As vacation season ends for many of us — bringing, for some, a sense of dread about the return to workday (if not actual employment) routines — we thought we’d offer a bit of encouragement, which might also help you make the most of a wide range of life’s choices, financial and otherwise. But to do so, we’re going to ask you to play a quick thought-experiment game with us.
Imagine these two contrasting experiences: a one-hour deep-muscle massage and an hour of dental work without benefit of local anesthesia. Now imagine that you can take a brief break during one but not the other. Which would you interrupt? If you’re like most people, you’d break up the drilling. But if you did, you’d most likely be doing yourself a disservice. To see what we mean, you’ll need to consider one of the most powerful influences on emotional well-being: adaptation.
Humans have a remarkable ability to adjust to circumstances. Move into a smaller apartment and it feels cramped — for a while. For most of us, though, it quickly starts to feel familiar and cozy and soon becomes “home.” This works the other way, too. Get a new car and it’s fantastic! The smell, the handling, the sound system; all are great and greatly appreciated. But very quickly the car becomes familiar and routine; nothing special.
Ponder this for just a moment and it becomes clear why you might want to rethink our little thought experiment. Dental work hurts, but less so as time passes. So if you take a break, the pain stands out and returns to its initial level when drilling resumes. Similarly, a massage feels awesome, but soon enough its pleasures don’t register as powerfully. So if you take a break, you’ll notice and take in afresh the full sensory experience.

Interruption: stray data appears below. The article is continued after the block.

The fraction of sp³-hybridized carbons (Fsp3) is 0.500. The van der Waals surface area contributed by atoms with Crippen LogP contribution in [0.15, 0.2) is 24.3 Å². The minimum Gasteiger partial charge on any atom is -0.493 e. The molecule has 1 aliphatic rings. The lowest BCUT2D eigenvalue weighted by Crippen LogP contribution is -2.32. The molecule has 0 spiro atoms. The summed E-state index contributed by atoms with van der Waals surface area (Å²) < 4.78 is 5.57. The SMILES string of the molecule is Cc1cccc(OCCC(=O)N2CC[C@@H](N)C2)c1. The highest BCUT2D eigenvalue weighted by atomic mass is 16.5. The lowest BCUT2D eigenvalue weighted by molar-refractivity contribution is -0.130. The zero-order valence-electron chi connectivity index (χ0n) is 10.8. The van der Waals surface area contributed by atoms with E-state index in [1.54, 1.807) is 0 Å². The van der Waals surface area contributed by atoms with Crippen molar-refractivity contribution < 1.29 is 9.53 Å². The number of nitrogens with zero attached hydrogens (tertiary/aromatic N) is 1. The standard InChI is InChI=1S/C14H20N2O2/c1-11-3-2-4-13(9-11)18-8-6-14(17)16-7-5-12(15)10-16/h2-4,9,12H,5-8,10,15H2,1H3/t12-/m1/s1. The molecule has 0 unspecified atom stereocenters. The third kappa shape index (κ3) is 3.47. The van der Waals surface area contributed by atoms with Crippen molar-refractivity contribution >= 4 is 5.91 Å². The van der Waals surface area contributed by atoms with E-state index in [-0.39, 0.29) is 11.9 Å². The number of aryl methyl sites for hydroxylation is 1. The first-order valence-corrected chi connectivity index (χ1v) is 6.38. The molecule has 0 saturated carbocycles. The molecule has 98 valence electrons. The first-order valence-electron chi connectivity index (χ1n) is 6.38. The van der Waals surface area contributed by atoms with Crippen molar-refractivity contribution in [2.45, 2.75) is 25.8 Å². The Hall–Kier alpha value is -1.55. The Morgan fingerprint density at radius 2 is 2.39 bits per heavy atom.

If this still sounds counterintuitive, there’s research to support our point. Leif Nelson and Tom Myvis, two marketing professors, have shown that interruptions do indeed make positive experiences more enjoyable and negative experiences more unpleasant. But they also find that people nevertheless prefer to take a break in the middle of unpleasant events and allow pleasant experiences to unfold without interruption. In the most remarkable demonstration of this idea, they found that people enjoy watching TV shows more when they are interrupted by commercials than when they’re free of ads. But again, few people anticipate this result and fewer still would choose to sit through ads if they could watch their favorite programs without interruption.
Knowing this — understanding that you can boost your happiness by breaking up pleasant events and concentrating unpleasant ones — might influence all manner of decisions you make. Research suggests, for example, that you’ll get more bang from your vacation buck by taking several small trips (say, 3-4 days) rather than one long one (say, two weeks). And that gift certificate your loved one gave you might be better spent on a few hour-long massages than one entire spa day.
Relaxation is something we adapt to quickly, and people looking to lower stress levels might benefit more from a handful of chilling-outs rather than one long mellowing. Likewise, think carefully about any lump sum payment you’re owed; you might enjoy the money more if you receive it over time. On the other hand, anyone looking to lessen the pain of large expenses would do better to shell out for that car or bedroom set in cash, if possible, because a one-time roundhouse to your savings is less deflating than prolonged monthly jabs. When in doubt, pull Band-Aids off quickly.